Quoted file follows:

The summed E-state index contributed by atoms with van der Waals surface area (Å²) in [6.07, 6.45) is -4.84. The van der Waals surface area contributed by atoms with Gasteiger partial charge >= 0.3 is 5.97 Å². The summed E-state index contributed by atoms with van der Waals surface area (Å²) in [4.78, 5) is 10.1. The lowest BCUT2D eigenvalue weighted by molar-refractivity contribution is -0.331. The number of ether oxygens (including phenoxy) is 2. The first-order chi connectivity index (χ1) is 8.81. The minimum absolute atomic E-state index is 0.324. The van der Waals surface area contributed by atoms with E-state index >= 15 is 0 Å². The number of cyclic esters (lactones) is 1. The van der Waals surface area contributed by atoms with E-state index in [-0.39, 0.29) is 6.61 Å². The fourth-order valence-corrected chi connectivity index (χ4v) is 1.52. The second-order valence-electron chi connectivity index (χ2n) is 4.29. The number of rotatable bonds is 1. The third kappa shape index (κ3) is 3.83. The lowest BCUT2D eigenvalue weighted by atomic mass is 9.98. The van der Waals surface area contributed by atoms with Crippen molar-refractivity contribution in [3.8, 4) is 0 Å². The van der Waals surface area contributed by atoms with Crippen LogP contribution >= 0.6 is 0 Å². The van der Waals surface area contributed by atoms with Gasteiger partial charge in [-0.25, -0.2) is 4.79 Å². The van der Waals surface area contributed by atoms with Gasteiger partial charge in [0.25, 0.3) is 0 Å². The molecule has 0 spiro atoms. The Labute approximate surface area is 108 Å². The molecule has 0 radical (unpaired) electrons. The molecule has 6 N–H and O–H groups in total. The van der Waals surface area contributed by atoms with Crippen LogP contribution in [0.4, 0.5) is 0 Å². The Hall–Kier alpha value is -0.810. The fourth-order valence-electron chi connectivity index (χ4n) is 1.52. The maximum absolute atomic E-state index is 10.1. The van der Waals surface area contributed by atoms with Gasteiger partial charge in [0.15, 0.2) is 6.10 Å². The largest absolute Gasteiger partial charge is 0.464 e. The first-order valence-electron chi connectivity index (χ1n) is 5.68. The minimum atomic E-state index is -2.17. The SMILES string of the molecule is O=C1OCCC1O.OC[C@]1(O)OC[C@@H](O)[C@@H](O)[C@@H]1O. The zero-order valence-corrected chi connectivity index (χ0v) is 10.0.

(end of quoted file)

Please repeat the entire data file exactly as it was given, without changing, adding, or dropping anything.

The summed E-state index contributed by atoms with van der Waals surface area (Å²) in [6.07, 6.45) is -4.84. The van der Waals surface area contributed by atoms with Gasteiger partial charge >= 0.3 is 5.97 Å². The summed E-state index contributed by atoms with van der Waals surface area (Å²) in [4.78, 5) is 10.1. The lowest BCUT2D eigenvalue weighted by molar-refractivity contribution is -0.331. The number of ether oxygens (including phenoxy) is 2. The first-order chi connectivity index (χ1) is 8.81. The minimum absolute atomic E-state index is 0.324. The van der Waals surface area contributed by atoms with E-state index >= 15 is 0 Å². The number of cyclic esters (lactones) is 1. The van der Waals surface area contributed by atoms with E-state index in [-0.39, 0.29) is 6.61 Å². The fourth-order valence-corrected chi connectivity index (χ4v) is 1.52. The second-order valence-electron chi connectivity index (χ2n) is 4.29. The number of rotatable bonds is 1. The third kappa shape index (κ3) is 3.83. The lowest BCUT2D eigenvalue weighted by atomic mass is 9.98. The van der Waals surface area contributed by atoms with Crippen molar-refractivity contribution in [3.8, 4) is 0 Å². The van der Waals surface area contributed by atoms with Crippen LogP contribution >= 0.6 is 0 Å². The van der Waals surface area contributed by atoms with Gasteiger partial charge in [-0.25, -0.2) is 4.79 Å². The van der Waals surface area contributed by atoms with Gasteiger partial charge in [0.25, 0.3) is 0 Å². The molecule has 0 spiro atoms. The Labute approximate surface area is 108 Å². The molecule has 0 radical (unpaired) electrons. The molecule has 6 N–H and O–H groups in total. The van der Waals surface area contributed by atoms with Crippen LogP contribution in [0.4, 0.5) is 0 Å². The Hall–Kier alpha value is -0.810. The fourth-order valence-electron chi connectivity index (χ4n) is 1.52. The maximum absolute atomic E-state index is 10.1. The van der Waals surface area contributed by atoms with Gasteiger partial charge in [0.15, 0.2) is 6.10 Å². The largest absolute Gasteiger partial charge is 0.464 e. The first-order valence-electron chi connectivity index (χ1n) is 5.68. The minimum atomic E-state index is -2.17. The SMILES string of the molecule is O=C1OCCC1O.OC[C@]1(O)OC[C@@H](O)[C@@H](O)[C@@H]1O. The zero-order valence-corrected chi connectivity index (χ0v) is 10.0.